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The Mini Budget and You – What it Means

Budgeting • by Paul de Beyer • 18 October 2019
Ah, budgeting. Your favourite, right? The funny thing is, budgeting is just something that happens to keep your household afloat. It happens across all facets of life and the budget that Finance Minister, Tito Mboweni, will present at the end of October could affect you just as much as your own budget does.

So what is a mid-term budget? To put it simply: it's the government reviewing the finances of the country, setting out priorities for the next three years and making emergency changes where they feel necessary.

While that might sound a bit unnecessary, it's a principle we should all apply to our lives. A mini budget should be something we all do at different points in the year. The bottom line is that, like the country, our expenses and circumstances have changed from when we set out our original budget back at the start of the year. Reviewing our expenses is something we should all be doing!

What should we expect from Finance Minister Mboweni’s mini budget?

  • Expect him to point out that, despite the various tax hikes, including the recent VAT increase, the growth of the economy has been poor to date.
  • The overall growth outlook is below 2% and unlikely to change over the next two years.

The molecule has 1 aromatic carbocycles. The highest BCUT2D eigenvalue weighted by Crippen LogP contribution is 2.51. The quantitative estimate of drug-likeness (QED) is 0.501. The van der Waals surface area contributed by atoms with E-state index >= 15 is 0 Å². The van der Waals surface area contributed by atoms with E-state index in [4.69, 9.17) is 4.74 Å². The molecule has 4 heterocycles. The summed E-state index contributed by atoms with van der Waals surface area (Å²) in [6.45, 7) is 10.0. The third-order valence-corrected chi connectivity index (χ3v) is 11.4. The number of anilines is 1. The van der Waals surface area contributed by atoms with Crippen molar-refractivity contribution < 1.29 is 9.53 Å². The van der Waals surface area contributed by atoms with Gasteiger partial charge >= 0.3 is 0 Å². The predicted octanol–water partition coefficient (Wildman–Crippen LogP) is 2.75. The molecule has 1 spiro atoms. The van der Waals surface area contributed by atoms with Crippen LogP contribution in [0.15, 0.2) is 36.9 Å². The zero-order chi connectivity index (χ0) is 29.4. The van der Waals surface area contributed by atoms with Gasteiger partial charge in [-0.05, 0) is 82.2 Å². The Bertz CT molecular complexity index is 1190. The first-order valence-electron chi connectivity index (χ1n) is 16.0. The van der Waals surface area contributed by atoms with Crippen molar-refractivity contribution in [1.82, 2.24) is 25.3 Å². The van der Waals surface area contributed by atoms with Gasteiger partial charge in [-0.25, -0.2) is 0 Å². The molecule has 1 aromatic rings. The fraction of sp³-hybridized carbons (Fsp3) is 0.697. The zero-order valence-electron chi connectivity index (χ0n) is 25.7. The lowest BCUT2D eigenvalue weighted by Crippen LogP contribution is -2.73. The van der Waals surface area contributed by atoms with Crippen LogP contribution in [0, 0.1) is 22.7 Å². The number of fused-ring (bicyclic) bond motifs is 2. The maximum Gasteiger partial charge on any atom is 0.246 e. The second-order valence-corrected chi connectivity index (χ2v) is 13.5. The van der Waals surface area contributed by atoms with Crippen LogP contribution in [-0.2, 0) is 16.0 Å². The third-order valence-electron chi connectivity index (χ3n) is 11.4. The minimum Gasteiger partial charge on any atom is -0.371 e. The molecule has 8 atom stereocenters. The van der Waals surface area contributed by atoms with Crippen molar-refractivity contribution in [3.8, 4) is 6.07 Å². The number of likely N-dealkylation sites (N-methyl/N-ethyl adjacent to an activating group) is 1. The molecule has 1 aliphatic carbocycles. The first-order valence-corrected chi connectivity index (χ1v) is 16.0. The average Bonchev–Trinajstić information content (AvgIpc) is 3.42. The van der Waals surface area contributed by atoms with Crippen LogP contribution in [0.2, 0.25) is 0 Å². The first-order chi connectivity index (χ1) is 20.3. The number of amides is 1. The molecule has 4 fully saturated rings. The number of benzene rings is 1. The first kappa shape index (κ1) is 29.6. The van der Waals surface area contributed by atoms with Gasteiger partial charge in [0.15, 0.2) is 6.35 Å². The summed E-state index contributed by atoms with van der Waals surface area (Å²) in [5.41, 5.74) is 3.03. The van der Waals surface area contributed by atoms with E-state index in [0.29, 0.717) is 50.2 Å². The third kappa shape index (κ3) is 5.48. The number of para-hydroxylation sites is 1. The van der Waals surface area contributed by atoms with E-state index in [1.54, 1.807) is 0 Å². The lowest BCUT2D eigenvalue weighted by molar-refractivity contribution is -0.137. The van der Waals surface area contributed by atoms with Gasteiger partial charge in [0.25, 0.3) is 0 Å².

• An explanation of where the government has found that it has money shortfalls and where they will be reallocating funds.
  • A proposal for accelerating growth which should include the sell-off of state-owned companies.

While the government might be working in billions of rands, the ideas are universal:

  • Review your own expenses, debts and debit orders.
  • Compare your current payments such as home insurance, funeral policy, car insurance and cellphone, etc. and see if you’re getting the best deal.
  • Go a step further and review your bank fees. You could potentially save a few hundred rand a month by simply switching banks for free!
  • Reallocate funds where you can to pay off some debts quicker than others, especially if they have a higher interest rate.
  • Work on ways to reduce expenditure and ultimately try to set aside some money for growth in the future through a retirement annuity, pension/provident fund or tax-free savings account.

How can the SA mini budget directly affect you?

Unless you’re an employee of a stated-owned company, there'll be very little direct influence on your life. The continued evidence of poor growth is an indicator that further tax increases are very likely in the full budget next February, which could cause a strain on your finances during the early part of the year.

This potential increase is another major reason to conduct your own mini budget and really understand how your money is working for you. If you need help figuring out how to budget, simply sign up as a Creditgenie member. Not only do all Creditgenie members gain access to the Financial Wellness Programme, but you’ll also gain access to a certified financial expert to help you understand your finances, how to budget and, ultimately, get yourself set for the future.

Click here to sign up now!